In the last few weeks, I’ve been struck by the many humorous and incongruous situations that living in the country affords, and I wanted to set poetic descriptions of them to music for your entertainment. I’m having trouble picking one song, though; so many have humor potential in the title, such as Adele’s “Rolling in the Deep”. I’m sure you can guess the substance that comes to my mind first, what with our many barnyard animals and recent rain.
Actually, the first thing I thought of was my youngest son, who has decided to imitate our animals and fertilize our yard with his own excrement. Cue the Brittney Spears song “Oops, I Did it Again.” My wife related his most recent incident to me yesterday, saying he went behind a tree in the yard, and then cried for help to wipe as he stood there with his pants down, just as everyone was supposed to be loading up in the van to leave for an appointment…of course. My wife is such a good Mom; she managed to get him wiped (outdoors) and all the kids loaded in the van for an appointment in a matter of minutes, and didn’t kill anyone. That’s impressive, especially after a long day of housecleaning and home schooling. But that’s my wife. (happy sigh) Cue DC Talk’s “She’s That Kind of Girl.”
The other uniquely country situation that has me waxing poetic instead of my car is that the rain makes my driveway grow, and then I have to mow it. Yup, my driveway; two gravel strips with a grass strip in between, and the chickweed smells pretty good after a good mow. Puddles form after each storm (that rhymed!), and the sound of gravel crunching under the tires is a familiar, reassuring sound, like a good book from your childhood. (Let your mind take you back for a minute.)
Life in the city hides us effectively from the connections between God’s creation and our refined results. My wife once asked a friend where ham came from; the friend replied that, of course, it comes from the deli, duh. Um, do delicatessens grow out of the city concrete? Does food grow on shelves? Do clothes grow on hangers? Do children grow in the yards of day-care facilities? Do cell phones grow on the end of our arms? You get my point. Cue the song, “We Didn’t Start the Fire,” because heck, in our pop culture, we don’t even know what real fire is, or how to start one without natural gas, chemicals, or explosives. Thank God for the Boy Scouts and Atwoods.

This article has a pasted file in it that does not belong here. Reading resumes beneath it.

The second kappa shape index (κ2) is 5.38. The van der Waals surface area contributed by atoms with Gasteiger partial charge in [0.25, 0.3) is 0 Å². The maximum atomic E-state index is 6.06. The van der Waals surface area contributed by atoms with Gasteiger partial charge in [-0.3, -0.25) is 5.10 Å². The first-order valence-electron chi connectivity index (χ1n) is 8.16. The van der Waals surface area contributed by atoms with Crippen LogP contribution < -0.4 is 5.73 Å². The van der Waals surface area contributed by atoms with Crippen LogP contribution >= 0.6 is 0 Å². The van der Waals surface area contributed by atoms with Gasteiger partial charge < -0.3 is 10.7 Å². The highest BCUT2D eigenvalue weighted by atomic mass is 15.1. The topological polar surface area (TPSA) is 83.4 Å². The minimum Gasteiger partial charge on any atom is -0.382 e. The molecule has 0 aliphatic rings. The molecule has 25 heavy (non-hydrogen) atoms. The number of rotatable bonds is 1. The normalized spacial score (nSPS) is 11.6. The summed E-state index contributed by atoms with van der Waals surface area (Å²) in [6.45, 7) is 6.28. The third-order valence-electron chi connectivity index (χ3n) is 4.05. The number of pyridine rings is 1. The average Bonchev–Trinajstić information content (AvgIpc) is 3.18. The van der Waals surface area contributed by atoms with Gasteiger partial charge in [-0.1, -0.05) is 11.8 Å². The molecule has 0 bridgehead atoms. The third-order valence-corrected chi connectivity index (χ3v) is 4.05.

Which reminds me: my boys and I got up early today to go start a fire under our ever-growing burn pile. It was supposed to be a perfect day – not cold, cloudy, not too windy. But we walked outside into a lovely soaking rain, and so we changed our plans: we’re killing a rooster intead. John Denver, you may begin “Thank God I’m a Country Boy,” if you please. Or maybe “She’ll Be Comin’ ‘Round the Mountain When She Comes,” which must be the only time I’ve ever seen two apostrophes back to back when used correctly.
See, we have two roosters, which fills the crowing quota for several counties in every direction. The hen we have is smarter than either rooster, and neither of them boys lays any eggs. (Greek accent)”So…there you go!” Simple logic says we repurpose one of them for internal resource renewal, which means we eat it. Cue the song from Disney’s Little Mermaid, “Les Poissons”, in which a French chef sings to the seafood he’s about to obliterate in several tasty ways. (Maniacal laugh)
Here in the country, we treat critters as several different things: mortal enemies, family members, and honorable competitors, depending on whether we are hunting the same prey, sharing living space, or in need of therapy. (Don’t try to match the motivation to the description; sometimes they all overlap.) But in every case, we country folks believe we are Tom Bombadil inside our property line – we are master. Animals do not have any rights where the property line begins; they defend their nests, we defend ours.
They can move; we planted ourselves and our garden so we wouldn’t have to move again. Cue the Woody Guthrie song, “This Land is My Land,” and stop it there, ’cause we ain’t sharin’ it with no critters. Especially wasps. My rule is, if it stays outside, let it go unless it’s threatening our stock. If it comes in the house, it’s dead. I will stay up half the night, move the furniture, take down decorations, and delay dinner if necessary. It’s that serious. Plus it’s a great excuse to own and shoot firearms. Cue the theme from that hit 80’s tv show, “The A-Team,” and watch the jeep flip high in the sky every time…beautiful.